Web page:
Uganda

​​​​​​​​Partnering to develop dairy farming in Uganda

Educating dairy farmers in Uganda

​The challenge

Uganda's dairy sector plays a very important role in the economic development of the country, and is a vital source of nutrition. However, although the dairy industry has maintained an average positive growth rate of 3 percent per year, the sector faces various challenges.

According to the Dairy Development Authority, national milk production is 2.2 billion litres per year. Of this, only 33 percent is processed. The remaining 67 percent is not formally collected, and much of it is lost. Some 95 percent of milk production comes from smallholder farmers living in impoverished rural areas.  Meanwhile, 41% population is undernourished, according to the FAO.

Productivity per cow in Uganda is low at an average of four litres per day. This is attributed to lack of farmer training and advisory services. 

The initiative

The Pearl Dairy Farmers' Community (PDFC) is an initiative led by Pearl Dairy Farms, Ltd. (a leading dairy processor based in Mbarara, Uganda), in collaboration with the International Finance Corporation, Bles Dairies, VetEffect, SNV, Tetra Pak and Tetra Laval Food for Development. 

Some 50 dairy development executives have been hired and trained to provide hands-on technical assistance to 1,000 commercial dairy farmers in south-west Uganda. These farmers are also linked to a dedicated processor, giving them guaranteed access to market.

The programme aims to achieve the following objectives:

  • Establishment of a professional extension services team that trains the dairy farmers on best practices in farm management, focusing on productivity and milk quality improvement.  

  • Improve the productivity of the initial 1,000 farms by at least 30%.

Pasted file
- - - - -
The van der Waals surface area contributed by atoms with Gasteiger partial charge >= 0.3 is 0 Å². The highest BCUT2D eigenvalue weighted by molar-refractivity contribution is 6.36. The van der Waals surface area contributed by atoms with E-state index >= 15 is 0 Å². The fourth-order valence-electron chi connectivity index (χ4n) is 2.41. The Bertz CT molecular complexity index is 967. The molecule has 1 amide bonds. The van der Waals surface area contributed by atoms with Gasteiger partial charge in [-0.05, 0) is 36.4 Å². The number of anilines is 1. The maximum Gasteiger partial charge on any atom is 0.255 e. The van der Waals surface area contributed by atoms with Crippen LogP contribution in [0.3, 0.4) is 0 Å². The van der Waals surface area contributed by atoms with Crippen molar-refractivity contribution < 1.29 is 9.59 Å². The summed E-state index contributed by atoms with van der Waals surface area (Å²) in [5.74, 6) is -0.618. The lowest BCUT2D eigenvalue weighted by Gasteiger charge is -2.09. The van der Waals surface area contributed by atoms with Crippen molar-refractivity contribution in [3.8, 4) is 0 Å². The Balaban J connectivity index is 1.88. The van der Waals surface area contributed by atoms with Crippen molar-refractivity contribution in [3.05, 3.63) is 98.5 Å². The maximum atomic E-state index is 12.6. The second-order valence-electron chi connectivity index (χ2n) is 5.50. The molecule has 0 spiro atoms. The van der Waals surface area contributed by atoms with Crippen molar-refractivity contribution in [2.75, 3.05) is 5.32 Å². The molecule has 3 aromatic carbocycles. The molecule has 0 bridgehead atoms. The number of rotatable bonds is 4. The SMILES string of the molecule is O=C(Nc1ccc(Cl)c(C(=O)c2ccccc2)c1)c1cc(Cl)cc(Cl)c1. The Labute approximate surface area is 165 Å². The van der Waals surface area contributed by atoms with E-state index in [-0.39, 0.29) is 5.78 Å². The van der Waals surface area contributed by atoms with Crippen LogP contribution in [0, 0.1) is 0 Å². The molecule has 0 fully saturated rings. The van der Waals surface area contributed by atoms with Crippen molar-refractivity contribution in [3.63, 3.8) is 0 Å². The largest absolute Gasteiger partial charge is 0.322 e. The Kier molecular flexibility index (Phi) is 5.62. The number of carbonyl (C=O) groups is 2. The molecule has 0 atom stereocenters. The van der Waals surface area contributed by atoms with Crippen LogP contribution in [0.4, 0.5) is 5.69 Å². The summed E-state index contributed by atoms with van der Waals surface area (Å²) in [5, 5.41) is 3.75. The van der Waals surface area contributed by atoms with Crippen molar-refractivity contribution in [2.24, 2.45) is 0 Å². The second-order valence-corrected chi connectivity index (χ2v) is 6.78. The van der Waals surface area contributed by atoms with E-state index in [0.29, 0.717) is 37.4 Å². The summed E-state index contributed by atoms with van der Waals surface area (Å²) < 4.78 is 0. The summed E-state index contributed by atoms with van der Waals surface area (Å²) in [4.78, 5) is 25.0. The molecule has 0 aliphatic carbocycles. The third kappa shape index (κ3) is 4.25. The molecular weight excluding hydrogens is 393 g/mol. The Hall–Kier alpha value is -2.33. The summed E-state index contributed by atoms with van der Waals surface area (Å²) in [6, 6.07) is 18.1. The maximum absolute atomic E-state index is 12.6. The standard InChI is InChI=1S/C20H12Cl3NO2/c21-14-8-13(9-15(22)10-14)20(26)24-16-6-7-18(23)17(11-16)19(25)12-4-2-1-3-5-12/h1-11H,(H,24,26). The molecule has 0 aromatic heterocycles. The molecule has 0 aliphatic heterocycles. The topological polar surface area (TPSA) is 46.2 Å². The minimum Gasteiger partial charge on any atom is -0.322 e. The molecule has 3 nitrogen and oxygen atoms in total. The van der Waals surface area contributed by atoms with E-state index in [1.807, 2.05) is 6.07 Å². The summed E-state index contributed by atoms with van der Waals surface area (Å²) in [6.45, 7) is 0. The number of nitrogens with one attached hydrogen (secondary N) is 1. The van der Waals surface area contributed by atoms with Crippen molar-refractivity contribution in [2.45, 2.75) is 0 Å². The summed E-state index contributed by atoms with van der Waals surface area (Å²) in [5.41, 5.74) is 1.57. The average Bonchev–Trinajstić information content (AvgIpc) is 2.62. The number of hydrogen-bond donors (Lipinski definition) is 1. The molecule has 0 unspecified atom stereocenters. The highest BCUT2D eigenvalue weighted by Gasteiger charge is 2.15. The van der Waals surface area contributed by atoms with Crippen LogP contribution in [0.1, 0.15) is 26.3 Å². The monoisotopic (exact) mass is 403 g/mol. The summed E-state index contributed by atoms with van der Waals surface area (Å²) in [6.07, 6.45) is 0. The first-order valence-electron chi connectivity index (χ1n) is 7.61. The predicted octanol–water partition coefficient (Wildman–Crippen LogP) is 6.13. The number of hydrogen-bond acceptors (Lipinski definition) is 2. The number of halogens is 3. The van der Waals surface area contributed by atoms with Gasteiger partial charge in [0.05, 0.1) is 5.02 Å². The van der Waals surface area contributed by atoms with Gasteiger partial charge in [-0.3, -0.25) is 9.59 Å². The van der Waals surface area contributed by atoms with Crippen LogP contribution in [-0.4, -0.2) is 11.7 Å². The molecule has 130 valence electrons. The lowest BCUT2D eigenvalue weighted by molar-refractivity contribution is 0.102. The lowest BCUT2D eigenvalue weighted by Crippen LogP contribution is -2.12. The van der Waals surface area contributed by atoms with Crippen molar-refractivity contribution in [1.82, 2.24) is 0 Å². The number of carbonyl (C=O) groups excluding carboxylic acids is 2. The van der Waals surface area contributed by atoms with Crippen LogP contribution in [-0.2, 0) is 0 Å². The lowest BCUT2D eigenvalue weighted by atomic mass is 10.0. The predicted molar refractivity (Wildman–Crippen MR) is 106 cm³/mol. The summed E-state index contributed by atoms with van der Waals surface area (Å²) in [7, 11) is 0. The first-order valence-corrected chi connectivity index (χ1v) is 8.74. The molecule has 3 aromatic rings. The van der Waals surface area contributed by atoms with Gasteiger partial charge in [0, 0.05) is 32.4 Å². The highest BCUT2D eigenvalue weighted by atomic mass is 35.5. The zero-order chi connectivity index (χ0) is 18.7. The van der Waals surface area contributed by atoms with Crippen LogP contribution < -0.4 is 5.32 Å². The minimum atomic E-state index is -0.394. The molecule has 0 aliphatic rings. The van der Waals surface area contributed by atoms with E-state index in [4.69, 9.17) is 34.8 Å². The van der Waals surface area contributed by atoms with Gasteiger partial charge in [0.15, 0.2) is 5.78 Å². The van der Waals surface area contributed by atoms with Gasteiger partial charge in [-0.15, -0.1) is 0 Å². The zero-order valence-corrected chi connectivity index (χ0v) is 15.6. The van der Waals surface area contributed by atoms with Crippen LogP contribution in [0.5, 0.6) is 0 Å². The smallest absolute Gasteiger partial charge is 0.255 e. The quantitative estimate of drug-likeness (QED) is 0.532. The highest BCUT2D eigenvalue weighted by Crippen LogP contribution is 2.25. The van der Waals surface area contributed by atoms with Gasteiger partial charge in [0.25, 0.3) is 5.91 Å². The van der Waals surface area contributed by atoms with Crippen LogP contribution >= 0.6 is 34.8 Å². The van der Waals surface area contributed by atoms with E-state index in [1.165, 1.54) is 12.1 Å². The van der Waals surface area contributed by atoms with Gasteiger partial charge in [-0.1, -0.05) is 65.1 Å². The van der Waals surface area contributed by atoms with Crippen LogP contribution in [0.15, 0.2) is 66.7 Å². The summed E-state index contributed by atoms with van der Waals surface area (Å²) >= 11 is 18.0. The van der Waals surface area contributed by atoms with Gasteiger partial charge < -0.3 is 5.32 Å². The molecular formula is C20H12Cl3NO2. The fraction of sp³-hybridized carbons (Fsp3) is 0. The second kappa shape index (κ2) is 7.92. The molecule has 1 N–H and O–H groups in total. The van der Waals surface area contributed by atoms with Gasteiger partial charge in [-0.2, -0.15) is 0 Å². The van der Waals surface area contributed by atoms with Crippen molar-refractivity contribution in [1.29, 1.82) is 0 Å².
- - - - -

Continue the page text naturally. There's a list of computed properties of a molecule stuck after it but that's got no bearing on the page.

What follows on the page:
• Scale up the programme long-term through an outreach campaign targeting 5,000 smallholder farmers.

The value

Lead farms are showing positive improvements. Overall, milk production has increased by nearly 78% per farm on average. The increase is due to the technical assistance provided by the project team on proper feeding, nutrition, and animal husbandry. 

Joseph Nsereko, who lives in Mbarara, is one example of a farmer who has benefited from the initiative. Previously, he struggled to increase his farm's milk production beyond 180 litres per day with a herd of 30 cows. Since joining the project, output has doubled. To date, the project has helped to create 150 new direct jobs and improved the livelihoods of more than 1,000 farmers. Smallholder farmers are learning how to generate more income and enhance the nutritional status of their families.

"We are honoured to have Food for Development's technical support, who offered practical hands-on training to the dairy farmers. Their vast knowledge in dairy farming was a valuable learning experience for the farmers." Amit Sagar, CEO, Pearl Dairy Farms, Ltd. 

Looking ahead

Plans are in place to scale up the programme to reach 5,000 smallholder farmers. By 2021, milk output from farms in the region is expected to increase by 100,000 litres/day from the current level of 160,000 litres/days, driving a $3 million annual increase in farmers' revenues.​